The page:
Ian MacQuillin: The framing debate is tired, but listening to both sides will help create a third way

Squaring ethical circles is never easy, but nuance must play a part in the process

The role of the select committees of the Houses of Parliament is to investigate and scrutinise an issue and then make recommendations about it. 

The first stage is to gather evidence. The Defence Committee is conducting an enquiry on the withdrawal from Afghanistan, for example, so it has heard evidence from expert witnesses such as Combat Stress, Help for Heroes and the secretary of state for defence.

If a select committee makes recommendations about how charities ought to fundraise, you would assume they had taken evidence from people with expertise in fundraising. Not necessarily. 

The International Development Committee recently published a report recommending that charities eschew negatively-framed images and stories and instead use “positive, realistic stories”. 

They also said that charities should “inform audiences about the drivers of poverty and inequality instead of giving simplistic messages about the difference donations can make”.

Despite making recommendations about how charities ought to fundraise, little evidence was submitted to the committee about why charities use negative framing. Why not?

Perhaps it didn’t occur to the committee to look for it, or maybe they didn’t recognise fundraisers as professionals with relevant expertise to be considered. 

They might not have thought they needed to hear what fundraisers had to say. The committee’s recommendations are not new or revelatory. Perhaps, they say this as the latest instalment of a well-rehearsed narrative for which equally well-rehearsed counter-arguments need not be considered.

Perhaps there was something else at play. The recommendation came in a report about racism in the aid sector. If the argument is that negative framing is, if not explicitly racist, then a product of implicit, institutional racism in the aid sector, then why would anyone want to hear – or make – arguments in favour of something that is considered to be racist? 

There are no ‘both sides’ to the issue of racism. Setting the issue in this context might also be why there were no evidence submissions defending the use of negative framing.

In its advocacy of positive framing, the committee seems to have made the assumption that only good – and no harm – can come from adopting positive frames; whereas only harm – and no good – can come from negative framing.

But there is a good that derives from negative framing: money. 

The evidence is not conclusive, but it does tilt towards negatively-framed messages being more successful in fundraising, particularly donor acquisition, as the DEC's two most recent appeals - for Afghanistan and Ukraine – show. At present, there is not a tonne of evidence showing how positive framing can be used successfully (some of which is summarised here)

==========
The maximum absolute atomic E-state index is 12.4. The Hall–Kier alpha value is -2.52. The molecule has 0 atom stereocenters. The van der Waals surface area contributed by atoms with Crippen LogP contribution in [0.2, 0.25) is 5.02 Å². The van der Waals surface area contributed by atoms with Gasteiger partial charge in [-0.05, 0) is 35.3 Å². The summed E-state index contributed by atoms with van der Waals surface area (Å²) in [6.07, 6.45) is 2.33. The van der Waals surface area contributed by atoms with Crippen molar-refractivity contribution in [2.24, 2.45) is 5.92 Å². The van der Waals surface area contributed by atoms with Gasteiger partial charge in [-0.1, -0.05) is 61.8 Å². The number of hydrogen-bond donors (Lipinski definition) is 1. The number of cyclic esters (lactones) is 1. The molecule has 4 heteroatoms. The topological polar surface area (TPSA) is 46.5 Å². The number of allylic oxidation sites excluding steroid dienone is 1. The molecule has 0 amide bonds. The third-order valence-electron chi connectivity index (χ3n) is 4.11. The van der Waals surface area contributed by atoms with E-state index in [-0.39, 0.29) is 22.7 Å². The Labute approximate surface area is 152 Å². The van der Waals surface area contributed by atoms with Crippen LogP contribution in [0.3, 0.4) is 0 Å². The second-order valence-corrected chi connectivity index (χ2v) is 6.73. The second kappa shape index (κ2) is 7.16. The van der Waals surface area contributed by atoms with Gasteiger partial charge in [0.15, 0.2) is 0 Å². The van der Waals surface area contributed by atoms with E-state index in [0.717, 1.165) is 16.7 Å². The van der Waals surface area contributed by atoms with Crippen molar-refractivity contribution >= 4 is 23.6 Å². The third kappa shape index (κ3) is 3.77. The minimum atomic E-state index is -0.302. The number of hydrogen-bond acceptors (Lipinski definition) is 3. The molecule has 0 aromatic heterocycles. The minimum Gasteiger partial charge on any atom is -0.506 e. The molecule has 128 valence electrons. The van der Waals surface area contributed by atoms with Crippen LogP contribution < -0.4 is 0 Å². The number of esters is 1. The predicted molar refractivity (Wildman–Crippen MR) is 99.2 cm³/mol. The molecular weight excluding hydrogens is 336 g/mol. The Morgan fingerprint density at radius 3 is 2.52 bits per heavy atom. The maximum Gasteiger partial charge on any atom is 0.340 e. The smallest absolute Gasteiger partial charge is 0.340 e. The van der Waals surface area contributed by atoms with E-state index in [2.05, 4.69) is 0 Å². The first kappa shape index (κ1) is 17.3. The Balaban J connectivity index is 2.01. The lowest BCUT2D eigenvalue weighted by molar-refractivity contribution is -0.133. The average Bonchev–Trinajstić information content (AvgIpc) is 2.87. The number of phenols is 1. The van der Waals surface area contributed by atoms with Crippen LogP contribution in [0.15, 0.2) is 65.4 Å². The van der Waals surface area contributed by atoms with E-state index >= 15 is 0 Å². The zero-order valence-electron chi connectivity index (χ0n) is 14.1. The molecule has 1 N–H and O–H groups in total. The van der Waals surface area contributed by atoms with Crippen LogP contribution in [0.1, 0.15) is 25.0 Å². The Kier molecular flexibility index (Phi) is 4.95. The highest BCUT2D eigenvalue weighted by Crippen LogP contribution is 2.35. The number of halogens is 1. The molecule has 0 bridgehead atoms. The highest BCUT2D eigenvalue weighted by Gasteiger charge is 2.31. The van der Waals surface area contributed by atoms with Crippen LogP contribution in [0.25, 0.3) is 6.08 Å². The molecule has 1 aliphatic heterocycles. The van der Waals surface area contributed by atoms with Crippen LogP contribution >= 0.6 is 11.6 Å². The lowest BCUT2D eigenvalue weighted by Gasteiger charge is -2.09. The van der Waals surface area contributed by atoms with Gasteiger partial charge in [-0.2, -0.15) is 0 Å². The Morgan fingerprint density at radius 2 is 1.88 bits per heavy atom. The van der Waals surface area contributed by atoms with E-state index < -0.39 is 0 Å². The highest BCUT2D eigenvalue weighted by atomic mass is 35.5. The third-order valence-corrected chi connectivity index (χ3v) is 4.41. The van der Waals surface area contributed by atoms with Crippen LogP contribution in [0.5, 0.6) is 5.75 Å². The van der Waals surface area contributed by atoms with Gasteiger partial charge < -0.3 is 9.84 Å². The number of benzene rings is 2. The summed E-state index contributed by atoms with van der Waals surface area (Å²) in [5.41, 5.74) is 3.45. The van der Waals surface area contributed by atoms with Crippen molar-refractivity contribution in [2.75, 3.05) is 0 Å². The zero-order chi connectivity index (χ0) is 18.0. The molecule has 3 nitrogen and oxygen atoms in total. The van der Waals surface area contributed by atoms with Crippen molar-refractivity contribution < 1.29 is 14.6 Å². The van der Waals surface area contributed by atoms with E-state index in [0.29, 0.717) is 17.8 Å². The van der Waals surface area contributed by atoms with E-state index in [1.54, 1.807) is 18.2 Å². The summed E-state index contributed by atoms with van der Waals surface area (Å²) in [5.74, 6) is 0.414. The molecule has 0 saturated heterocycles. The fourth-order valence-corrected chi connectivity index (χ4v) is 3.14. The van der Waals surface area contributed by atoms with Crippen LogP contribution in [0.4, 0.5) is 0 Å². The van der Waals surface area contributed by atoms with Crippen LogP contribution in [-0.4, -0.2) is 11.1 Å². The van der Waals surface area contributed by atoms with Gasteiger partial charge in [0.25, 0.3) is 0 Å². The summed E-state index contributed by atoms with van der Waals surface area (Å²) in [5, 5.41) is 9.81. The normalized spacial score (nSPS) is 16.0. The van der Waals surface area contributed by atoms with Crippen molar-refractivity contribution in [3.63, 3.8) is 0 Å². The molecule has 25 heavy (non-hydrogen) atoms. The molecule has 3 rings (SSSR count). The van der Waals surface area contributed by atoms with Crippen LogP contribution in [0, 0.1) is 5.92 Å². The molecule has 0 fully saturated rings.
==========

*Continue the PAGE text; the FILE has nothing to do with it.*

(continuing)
This is, and always has been, the ethical dilemma inherent in the polarisation of negative and positive framing.

Positive framing has the good outcome of tackling harmful behaviours such as stereotyping and othering; but the detrimental outcome of raising less money.

Negative framing has the good outcome of raising more money to tackle poverty; but the harmful outcome of perpetuating stereotypes, othering and so on.

Squaring this ethical circle is not easy. But if it is to be squared, both sides of the argument need to be heard. 

The select committee appeared only to pay attention to the good outcomes of positive framing and the bad outcome of negative framing. In so doing, they made a bald statement about what charities ought to do, but glossed over how charities could do it while still raising the money they need.

What are the takeaways?

First, if the ethical dilemma involves asking for donations, fundraising cannot be excluded from the ethical decision-making process.

Second, solutions to complex problems rarely resolve into binary choices. 

Third, reducing complex problems to binary choices (as between positive and negative framing) inevitably means you cut yourself off from the good that the ‘other side’ of the argument might deliver. 

Perhaps more importantly, you turn a deaf ear to the criticisms the other side may have of your side of the argument – criticisms that might be highly relevant.

Fourth, dogmatically sticking to one pole of an argument makes it very hard to find new solutions that sit in the centre, or do not fit on the spectrum at all. 

According to London College of Communication’s Jess Crombie, the ‘positive vs negative’ debate is tired and unhelpful. 

Jess, Ruth Smyth and I recently wrote a paper for the Journal of Philanthropy and Marketing arguing that ethical framing is not about whether a positive or negative frame has been used, but whether the people in the frame exercised voice and agency in telling their own story. 

To come up with that third position, we listened to both existing sides of the framing issue.

Ian MacQuillin is director of the fundraising think tank Rogare

Topics:
Fundraising

Have you registered with us yet?

Register now to enjoy more articles and free email bulletins

Register
Already registered?
Sign in
RSS Feed

Third Sector Insight

Sponsored webcasts, surveys and expert reports from Third Sector partners

Third Sector Logo

Get our bulletins. Read more articles. Join a growing community of Third Sector professionals

Register now